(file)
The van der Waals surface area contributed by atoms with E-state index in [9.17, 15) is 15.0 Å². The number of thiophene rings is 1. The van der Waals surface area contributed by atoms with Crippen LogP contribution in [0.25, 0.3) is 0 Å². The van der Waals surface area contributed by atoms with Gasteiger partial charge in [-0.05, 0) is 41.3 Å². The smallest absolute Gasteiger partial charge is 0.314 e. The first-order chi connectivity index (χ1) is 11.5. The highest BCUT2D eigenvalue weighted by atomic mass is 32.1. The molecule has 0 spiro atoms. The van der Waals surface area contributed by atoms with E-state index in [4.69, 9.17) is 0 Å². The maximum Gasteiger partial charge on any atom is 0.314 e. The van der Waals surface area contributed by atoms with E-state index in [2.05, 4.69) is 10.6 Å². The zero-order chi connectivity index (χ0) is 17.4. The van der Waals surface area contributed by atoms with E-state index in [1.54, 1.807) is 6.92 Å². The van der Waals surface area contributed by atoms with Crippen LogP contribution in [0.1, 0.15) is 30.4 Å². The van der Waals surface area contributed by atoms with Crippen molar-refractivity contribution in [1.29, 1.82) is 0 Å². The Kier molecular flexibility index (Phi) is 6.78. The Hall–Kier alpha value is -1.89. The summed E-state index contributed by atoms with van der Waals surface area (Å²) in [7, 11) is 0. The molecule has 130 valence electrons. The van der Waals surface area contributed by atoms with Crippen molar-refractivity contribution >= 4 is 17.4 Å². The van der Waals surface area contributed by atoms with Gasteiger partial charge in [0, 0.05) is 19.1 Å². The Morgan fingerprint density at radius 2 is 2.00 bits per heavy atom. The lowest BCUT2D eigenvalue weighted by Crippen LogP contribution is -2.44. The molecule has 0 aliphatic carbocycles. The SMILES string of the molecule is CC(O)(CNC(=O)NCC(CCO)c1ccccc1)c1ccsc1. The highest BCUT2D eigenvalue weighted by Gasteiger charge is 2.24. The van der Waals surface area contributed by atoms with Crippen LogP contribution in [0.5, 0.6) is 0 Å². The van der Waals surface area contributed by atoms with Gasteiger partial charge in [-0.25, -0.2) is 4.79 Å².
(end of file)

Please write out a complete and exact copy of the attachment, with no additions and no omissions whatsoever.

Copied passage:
The van der Waals surface area contributed by atoms with E-state index in [9.17, 15) is 15.0 Å². The number of thiophene rings is 1. The van der Waals surface area contributed by atoms with Crippen LogP contribution in [0.25, 0.3) is 0 Å². The van der Waals surface area contributed by atoms with Gasteiger partial charge in [-0.05, 0) is 41.3 Å². The smallest absolute Gasteiger partial charge is 0.314 e. The first-order chi connectivity index (χ1) is 11.5. The highest BCUT2D eigenvalue weighted by atomic mass is 32.1. The molecule has 0 spiro atoms. The van der Waals surface area contributed by atoms with E-state index in [4.69, 9.17) is 0 Å². The maximum Gasteiger partial charge on any atom is 0.314 e. The van der Waals surface area contributed by atoms with E-state index in [2.05, 4.69) is 10.6 Å². The zero-order chi connectivity index (χ0) is 17.4. The van der Waals surface area contributed by atoms with E-state index in [1.54, 1.807) is 6.92 Å². The van der Waals surface area contributed by atoms with Crippen LogP contribution in [0.1, 0.15) is 30.4 Å². The van der Waals surface area contributed by atoms with Crippen molar-refractivity contribution in [1.29, 1.82) is 0 Å². The Kier molecular flexibility index (Phi) is 6.78. The Hall–Kier alpha value is -1.89. The summed E-state index contributed by atoms with van der Waals surface area (Å²) in [7, 11) is 0. The molecule has 130 valence electrons. The van der Waals surface area contributed by atoms with Crippen molar-refractivity contribution >= 4 is 17.4 Å². The van der Waals surface area contributed by atoms with Gasteiger partial charge in [0, 0.05) is 19.1 Å². The Morgan fingerprint density at radius 2 is 2.00 bits per heavy atom. The lowest BCUT2D eigenvalue weighted by Crippen LogP contribution is -2.44. The molecule has 0 aliphatic carbocycles. The SMILES string of the molecule is CC(O)(CNC(=O)NCC(CCO)c1ccccc1)c1ccsc1. The highest BCUT2D eigenvalue weighted by Gasteiger charge is 2.24. The van der Waals surface area contributed by atoms with Crippen LogP contribution in [0.5, 0.6) is 0 Å². The van der Waals surface area contributed by atoms with Gasteiger partial charge in [-0.25, -0.2) is 4.79 Å².